The Need to Be Desired

Remember Cheap Trick, oh, about 1977? You might remember these lines:

I want you to want me
I need you to need me
I’d love you to love me
I’m beggin’ you to beg me

            OK, but now it’s 2020 and you’re going along in your life, minding your own business, making money and hanging out with friends and you’re doing it all pretty comfortably because you also have checked the box of a long time committed relationship with your partner. There’s the occasional wild night out and sometimes a whole crew of supporting castis brought into your epic love life. A good time is had by all. Life is good. Then, imperceptibly at first, you begin to feel, mmm, an undefined something. At first it’s only a vague sense of unease and then, over time, you work hard to avoid acknowledging what is obvious to everyone: Your man is just not that into you.

            If you haven’t yet received any ads for, what shall we call it, “male enhancements,” then you are fortunate and probably young. Enjoy that youth while you can because these pills, potions, salves and, yes, now even lithium powered hand tools are on their way to a bedroom near you. These various snake oil salesmenwho know nothing about love, may nevertheless know something many of us do not. We all need to be desired. Now take a sec and, considering this sexual need, reflect on the ads you’ve seen and you’ll note that many of them are about products that promise a more desirable you. They promise that you will be wanted.

What’s going on here is that we humans do have a universal need to be desired. But often enough our reality, whether we choose to face it or not, is that we simply aren’t desired—at least, not desired enough to meet our needs. We often make a deal with the devil (no, not the one with the bad fake tan, the other one) to settle for merely existing in our relationships. Often we do this without our need to be desired getting met at all. And what would things look like if we were to get our need to be desired met? Well, we’d have a mate who gave us those smoldering looks that say, “I want you.” We’d be able to tell from his touch that he just can’t keep his hands off us. We’d enjoy the security that comes from a clear and consistent message of, “You really do it for me.” We’d have a sex life that reflects and encourages desire—all while simultaneously inspiring a real sense of security in a relationship. This security comes from knowing that, as far as my partner is concerned and, even as the years pile up, as far as they’re concerned, I still (really and truly) got it goin’ on. I do it for him.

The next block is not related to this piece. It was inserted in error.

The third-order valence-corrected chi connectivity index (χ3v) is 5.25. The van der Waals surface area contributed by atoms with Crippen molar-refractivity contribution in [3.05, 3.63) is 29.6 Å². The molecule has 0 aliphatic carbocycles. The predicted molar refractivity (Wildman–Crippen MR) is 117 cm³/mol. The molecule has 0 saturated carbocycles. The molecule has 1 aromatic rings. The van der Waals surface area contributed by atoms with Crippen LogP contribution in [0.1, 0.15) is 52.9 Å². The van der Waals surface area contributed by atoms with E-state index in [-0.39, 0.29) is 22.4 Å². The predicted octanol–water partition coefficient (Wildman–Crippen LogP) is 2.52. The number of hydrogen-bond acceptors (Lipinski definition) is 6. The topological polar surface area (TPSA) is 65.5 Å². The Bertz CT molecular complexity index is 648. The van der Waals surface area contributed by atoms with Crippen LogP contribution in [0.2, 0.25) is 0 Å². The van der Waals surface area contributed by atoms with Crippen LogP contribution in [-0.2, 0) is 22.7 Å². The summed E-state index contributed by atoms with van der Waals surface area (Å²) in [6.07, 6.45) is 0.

Most all of us know when this isn’t the state of our relationships. We feel a bit lonely, disconnected, and we struggle with an increasing sense of insecurity that comes from knowing we’re not desired. The false remedy for many of us is to have more sex with more people under conditions that can only be described as “whatever.” This is not a remedy. This is not a remedy because our need is to be authentically desired. The “whatever” sex, however fun it is in the moment and however satisfying in terms of getting off, is not meeting my deeper sexual needs as a member of a social species. This is true because the need to be desired is the sexually mature version of our need for belonging.

No one doubts that the need for belonging is a part of our species. Maslow placed this need for belonging on his famous pyramid of human needs. “Belonging” is a need that he places just past our need to first be safe and just before our need for self-esteem. As wonderful as Maslow’s efforts were back in 1943, ah, well, we’ve achieved some additional insights. One of them is our insight into the fact that our needs evolve. I may no longer need to belong to my neighborhood because I’ve got the mobility to travel and the insight to comprehend that I want and need the specific type of people I view as my tribe. I want the belonging that comes from my connection to my realtribe, not those barbarians who don’t use lube. Part of our evolution is hitting puberty with a big wet “thwaap.” New development equals new needs. Now I, like the boys in Cheap Trick, need to be needed.

So, try imagining the perfect sex life, perfect in every conceivable way. Now take that sex life and subtract the one element of being desired. All the sex you want but your partner doesn’t desire you. And so we begin to face the unsustainable and so we begin to think about what it would take to find a relationship where we are truly desired. Living in a couple without this, for most of us, is worse than being alone. Thankfully, knowing about the problem is the first step in solving it.